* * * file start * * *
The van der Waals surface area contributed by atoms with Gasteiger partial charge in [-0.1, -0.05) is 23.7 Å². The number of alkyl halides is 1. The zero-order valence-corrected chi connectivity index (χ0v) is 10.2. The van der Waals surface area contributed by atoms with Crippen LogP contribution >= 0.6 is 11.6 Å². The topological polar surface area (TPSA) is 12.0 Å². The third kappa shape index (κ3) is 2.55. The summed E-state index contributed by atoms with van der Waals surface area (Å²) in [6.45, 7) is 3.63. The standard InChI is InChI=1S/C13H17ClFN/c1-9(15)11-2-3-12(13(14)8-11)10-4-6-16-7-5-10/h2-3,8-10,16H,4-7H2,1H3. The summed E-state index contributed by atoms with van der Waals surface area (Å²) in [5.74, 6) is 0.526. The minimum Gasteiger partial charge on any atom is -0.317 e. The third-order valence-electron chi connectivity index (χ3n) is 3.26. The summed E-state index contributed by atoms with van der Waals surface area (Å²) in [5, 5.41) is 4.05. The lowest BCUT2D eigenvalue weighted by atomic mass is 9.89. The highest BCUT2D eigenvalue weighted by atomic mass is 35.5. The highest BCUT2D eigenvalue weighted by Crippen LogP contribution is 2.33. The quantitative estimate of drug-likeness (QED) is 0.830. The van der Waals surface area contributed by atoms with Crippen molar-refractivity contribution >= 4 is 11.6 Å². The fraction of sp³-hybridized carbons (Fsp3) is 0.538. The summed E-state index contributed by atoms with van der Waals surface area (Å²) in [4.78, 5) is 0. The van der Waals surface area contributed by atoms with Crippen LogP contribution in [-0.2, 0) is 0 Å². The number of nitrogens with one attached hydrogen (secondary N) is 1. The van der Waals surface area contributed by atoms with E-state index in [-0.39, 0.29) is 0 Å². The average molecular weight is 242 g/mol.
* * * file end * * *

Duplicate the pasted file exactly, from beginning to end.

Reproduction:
The van der Waals surface area contributed by atoms with Gasteiger partial charge in [-0.1, -0.05) is 23.7 Å². The number of alkyl halides is 1. The zero-order valence-corrected chi connectivity index (χ0v) is 10.2. The van der Waals surface area contributed by atoms with Crippen LogP contribution >= 0.6 is 11.6 Å². The topological polar surface area (TPSA) is 12.0 Å². The third kappa shape index (κ3) is 2.55. The summed E-state index contributed by atoms with van der Waals surface area (Å²) in [6.45, 7) is 3.63. The standard InChI is InChI=1S/C13H17ClFN/c1-9(15)11-2-3-12(13(14)8-11)10-4-6-16-7-5-10/h2-3,8-10,16H,4-7H2,1H3. The summed E-state index contributed by atoms with van der Waals surface area (Å²) in [5.74, 6) is 0.526. The minimum Gasteiger partial charge on any atom is -0.317 e. The third-order valence-electron chi connectivity index (χ3n) is 3.26. The summed E-state index contributed by atoms with van der Waals surface area (Å²) in [5, 5.41) is 4.05. The lowest BCUT2D eigenvalue weighted by atomic mass is 9.89. The highest BCUT2D eigenvalue weighted by atomic mass is 35.5. The highest BCUT2D eigenvalue weighted by Crippen LogP contribution is 2.33. The quantitative estimate of drug-likeness (QED) is 0.830. The van der Waals surface area contributed by atoms with Crippen molar-refractivity contribution >= 4 is 11.6 Å². The fraction of sp³-hybridized carbons (Fsp3) is 0.538. The summed E-state index contributed by atoms with van der Waals surface area (Å²) in [4.78, 5) is 0. The van der Waals surface area contributed by atoms with Crippen LogP contribution in [-0.2, 0) is 0 Å². The number of nitrogens with one attached hydrogen (secondary N) is 1. The van der Waals surface area contributed by atoms with E-state index in [-0.39, 0.29) is 0 Å². The average molecular weight is 242 g/mol.